Neon Genesis Evangelion (franchise)
Neon Genesis Evangelion (新世紀エヴァンゲリオン Shin Seiki Evangerion?) is a Japanese media franchise created and owned by Gainax. Most of the franchise features an apocalyptic mecha action story, which revolves around the efforts by the paramilitary organization NERV to fight hostile beings called Angels, using giant humanoids called Evangelions that are piloted by select teenagers. Other works deviate from this theme to varying degrees, focusing more on romantic interactions between the characters, side stories which did not appear in the original works, and/or reimaginings of the conflicts from the original works.
The Neon Genesis Evangelion manga debuted in Shōnen Ace in December 1994, as a way to generate interest in the upcoming anime release. The Neon Genesis Evangelion anime was written and directed by Hideaki Anno and originally aired from October 1995 to March 1996. The show was groundbreaking, delving into religious, psychological and philosophical themes on an otherwise standard mecha backdrop. There was great debate over the controversial ending of the television series, especially the last two episodes. In response, two films were made to provide an alternate ending for the show: Neon Genesis Evangelion: Death & Rebirth, released in March 1997, and The End of Evangelion released in July 1997. Death is a compilation of clips from the TV series, with some new footage added, and Rebirth comprises the first 30 minutes or so of End of Evangelion.
The popularity of the show spawned numerous additional media, including video games, radio dramas, audio books, a novel, and a tetralogy of films titled Rebuild of Evangelion. Other derivative works include Angelic Days, Petit Eva: Evangelion@School and Campus Apocalypse.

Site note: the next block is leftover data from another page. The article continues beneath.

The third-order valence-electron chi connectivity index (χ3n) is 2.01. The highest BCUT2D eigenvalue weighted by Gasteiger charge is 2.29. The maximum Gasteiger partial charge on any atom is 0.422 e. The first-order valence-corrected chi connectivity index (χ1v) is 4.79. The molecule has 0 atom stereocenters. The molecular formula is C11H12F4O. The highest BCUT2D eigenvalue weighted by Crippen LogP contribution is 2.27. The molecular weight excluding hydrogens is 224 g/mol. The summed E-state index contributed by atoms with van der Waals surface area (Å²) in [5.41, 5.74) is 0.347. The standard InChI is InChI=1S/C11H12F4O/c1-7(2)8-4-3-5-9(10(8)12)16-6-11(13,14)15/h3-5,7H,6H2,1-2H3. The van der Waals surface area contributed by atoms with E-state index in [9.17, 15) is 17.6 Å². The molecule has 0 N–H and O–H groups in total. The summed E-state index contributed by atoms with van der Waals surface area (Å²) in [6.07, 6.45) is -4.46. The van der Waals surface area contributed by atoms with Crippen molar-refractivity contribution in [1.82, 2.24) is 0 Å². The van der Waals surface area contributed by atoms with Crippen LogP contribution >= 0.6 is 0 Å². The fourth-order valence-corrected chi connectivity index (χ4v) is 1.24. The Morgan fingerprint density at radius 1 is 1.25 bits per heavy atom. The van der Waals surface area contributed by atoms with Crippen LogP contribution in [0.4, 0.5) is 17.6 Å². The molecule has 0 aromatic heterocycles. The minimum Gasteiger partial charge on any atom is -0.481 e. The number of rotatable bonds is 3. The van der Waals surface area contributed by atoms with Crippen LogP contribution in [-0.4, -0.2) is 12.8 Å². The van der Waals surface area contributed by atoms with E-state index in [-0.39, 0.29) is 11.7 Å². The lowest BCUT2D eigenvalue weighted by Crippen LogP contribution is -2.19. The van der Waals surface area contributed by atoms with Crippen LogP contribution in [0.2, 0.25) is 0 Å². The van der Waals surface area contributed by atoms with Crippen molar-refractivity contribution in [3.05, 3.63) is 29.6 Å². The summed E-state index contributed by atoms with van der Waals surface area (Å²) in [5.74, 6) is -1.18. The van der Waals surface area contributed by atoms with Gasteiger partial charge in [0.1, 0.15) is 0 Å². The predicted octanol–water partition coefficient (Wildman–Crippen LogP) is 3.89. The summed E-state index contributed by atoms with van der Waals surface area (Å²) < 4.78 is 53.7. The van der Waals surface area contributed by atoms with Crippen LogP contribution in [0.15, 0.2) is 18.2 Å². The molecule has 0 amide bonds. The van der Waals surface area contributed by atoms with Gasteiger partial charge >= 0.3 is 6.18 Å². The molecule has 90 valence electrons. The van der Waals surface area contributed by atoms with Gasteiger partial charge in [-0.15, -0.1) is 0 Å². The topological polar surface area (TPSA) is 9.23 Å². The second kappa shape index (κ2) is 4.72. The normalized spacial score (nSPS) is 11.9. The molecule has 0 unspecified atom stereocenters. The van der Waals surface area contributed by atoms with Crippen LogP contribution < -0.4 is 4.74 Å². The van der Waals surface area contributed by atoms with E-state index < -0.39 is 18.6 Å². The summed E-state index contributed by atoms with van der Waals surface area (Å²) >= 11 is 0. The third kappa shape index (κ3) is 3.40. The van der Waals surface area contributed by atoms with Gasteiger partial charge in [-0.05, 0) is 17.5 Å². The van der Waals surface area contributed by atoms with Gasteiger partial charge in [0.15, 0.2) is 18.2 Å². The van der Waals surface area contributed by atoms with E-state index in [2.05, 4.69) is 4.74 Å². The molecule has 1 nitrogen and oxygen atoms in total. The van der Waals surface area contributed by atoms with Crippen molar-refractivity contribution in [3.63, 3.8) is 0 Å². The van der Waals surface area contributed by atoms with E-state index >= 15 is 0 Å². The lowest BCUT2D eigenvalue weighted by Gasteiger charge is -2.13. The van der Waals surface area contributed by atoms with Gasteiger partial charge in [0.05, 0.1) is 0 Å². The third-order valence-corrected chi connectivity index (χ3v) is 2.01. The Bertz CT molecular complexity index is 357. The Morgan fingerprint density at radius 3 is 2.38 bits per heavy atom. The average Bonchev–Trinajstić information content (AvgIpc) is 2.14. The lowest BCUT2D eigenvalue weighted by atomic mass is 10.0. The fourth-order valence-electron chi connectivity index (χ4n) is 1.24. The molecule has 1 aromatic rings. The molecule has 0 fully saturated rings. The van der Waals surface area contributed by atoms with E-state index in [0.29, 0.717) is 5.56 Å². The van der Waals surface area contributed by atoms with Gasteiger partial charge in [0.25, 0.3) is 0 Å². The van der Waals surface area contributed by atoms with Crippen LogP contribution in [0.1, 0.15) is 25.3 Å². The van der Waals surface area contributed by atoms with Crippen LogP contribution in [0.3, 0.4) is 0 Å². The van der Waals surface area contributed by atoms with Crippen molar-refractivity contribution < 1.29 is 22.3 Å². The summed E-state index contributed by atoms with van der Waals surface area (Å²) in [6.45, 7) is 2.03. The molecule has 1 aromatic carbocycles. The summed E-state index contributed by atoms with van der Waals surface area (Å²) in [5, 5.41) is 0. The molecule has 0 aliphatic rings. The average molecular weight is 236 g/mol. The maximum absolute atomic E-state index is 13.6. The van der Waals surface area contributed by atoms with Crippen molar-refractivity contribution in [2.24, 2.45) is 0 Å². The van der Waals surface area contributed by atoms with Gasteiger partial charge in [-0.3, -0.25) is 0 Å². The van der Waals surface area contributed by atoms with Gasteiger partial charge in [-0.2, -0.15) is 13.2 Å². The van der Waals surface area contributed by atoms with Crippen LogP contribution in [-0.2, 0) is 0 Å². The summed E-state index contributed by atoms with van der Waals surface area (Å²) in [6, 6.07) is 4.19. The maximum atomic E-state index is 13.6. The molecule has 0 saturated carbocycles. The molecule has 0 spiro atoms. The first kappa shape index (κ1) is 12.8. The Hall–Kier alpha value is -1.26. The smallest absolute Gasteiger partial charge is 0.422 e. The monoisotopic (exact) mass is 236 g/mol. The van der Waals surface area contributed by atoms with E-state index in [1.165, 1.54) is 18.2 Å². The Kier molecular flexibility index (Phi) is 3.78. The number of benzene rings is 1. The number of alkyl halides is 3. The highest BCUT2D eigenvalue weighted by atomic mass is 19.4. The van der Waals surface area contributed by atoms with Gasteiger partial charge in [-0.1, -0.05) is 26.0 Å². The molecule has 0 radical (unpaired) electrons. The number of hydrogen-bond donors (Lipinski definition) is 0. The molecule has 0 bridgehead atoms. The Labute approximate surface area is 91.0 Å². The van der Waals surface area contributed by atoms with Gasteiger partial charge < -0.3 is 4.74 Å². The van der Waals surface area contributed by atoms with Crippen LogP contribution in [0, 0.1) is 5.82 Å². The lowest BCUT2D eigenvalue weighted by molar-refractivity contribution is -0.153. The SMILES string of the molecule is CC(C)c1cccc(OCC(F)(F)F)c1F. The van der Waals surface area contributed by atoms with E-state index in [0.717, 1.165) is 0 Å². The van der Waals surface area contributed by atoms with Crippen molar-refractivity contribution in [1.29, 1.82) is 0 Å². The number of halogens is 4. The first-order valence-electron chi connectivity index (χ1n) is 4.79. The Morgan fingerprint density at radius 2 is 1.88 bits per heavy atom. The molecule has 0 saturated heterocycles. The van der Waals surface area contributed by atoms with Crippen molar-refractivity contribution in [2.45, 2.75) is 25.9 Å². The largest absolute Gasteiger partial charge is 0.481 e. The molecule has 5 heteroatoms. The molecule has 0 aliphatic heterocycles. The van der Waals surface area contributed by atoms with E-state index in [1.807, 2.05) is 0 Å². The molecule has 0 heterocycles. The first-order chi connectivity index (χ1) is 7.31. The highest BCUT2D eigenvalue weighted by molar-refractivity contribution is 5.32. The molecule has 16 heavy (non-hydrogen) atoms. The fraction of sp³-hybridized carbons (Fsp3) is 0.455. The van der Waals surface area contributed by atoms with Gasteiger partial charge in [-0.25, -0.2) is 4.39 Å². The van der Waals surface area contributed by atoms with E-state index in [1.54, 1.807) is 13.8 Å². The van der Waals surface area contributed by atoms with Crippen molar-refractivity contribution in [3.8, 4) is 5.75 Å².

- 1 Setting
- 2 Anime
- 3 OVA
- 4 Films
- 5 Manga
- 6 Video games
- 7 Other media
- 8 In western media
- 9 References
- 10 External links
Works within the Neon Genesis Evangelion franchise typically have the same setting, characters and theme, but can vary in their portrayal of the storyline with alternate re-tellings of the original anime. Evangelion's fictional setting is an apocalyptic mecha story which takes place after the Second Impact, a cataclysmic explosion in Antarctica which resulted in the deaths of billions and threw the Earth off its axis. Fifteen years after the Second Impact, a group of mysterious beings referred to as "Angels" begin appearing and pose a worldwide and existential threat to mankind. The NERV organization, a paramilitary special agency, is tasked with defeating the Angels, with the use of giant mechanical warriors known as "Evangelions" to fight them. A select group of children pilot the Evangelions, with a focus on Shinji Ikari, Rei Ayanami, and Asuka Langley Soryu.
The backdrop of Neon Genesis Evangelion slowly reveals the true nature of Rei Ayanami, the Evangelions, the Angels, and the NERV and SEELE organizations. Religious themes include Christianity and Kabbalah references to Adam, Lilith, and the Dead Sea Scrolls. The series is well known for its psychoanalysis of the characters, most heavily covered in the implementation of the Human Instrumentality Project, the secret goal of NERV and SEELE, whose result varies across different media, including the original anime, films, manga, and video games.
Neon Genesis Evangelion (新世紀エヴァンゲリオン Shin Seiki Evangerion?, literally "Gospel of a New Century"), commonly referred to as Evangelion or Eva, is a Japanese science-fantasy animation series that first aired from October 1995 to March 1996. It was directed and written by Hideaki Anno. Evangelion follows Shinji Ikari, a fourteen year old boy, who is summoned to Tokyo-3 by his father Gendo Ikari to pilot Evangelion Unit-01 on the eve of an Angel attack. Treated as a tool by his father, Shinji joins Rei Ayanami and Asuka Langley Soryu as mankind's last hope against the mysterious beings known as the "Angels". As the series progresses, the true natures of NERV, the Evangelions, and the Angels are revealed.
Petit Eva: Evangelion@School is a super deformed parody OVA series that ran for 24 episodes as an adaptation of the Petit Eva and Petit Eva Bokura Tanken Dōkōkai manga. Petit Eva is a spin-off work that centers around high school life in a manner similar to Neon Genesis Evangelion: Angelic Days.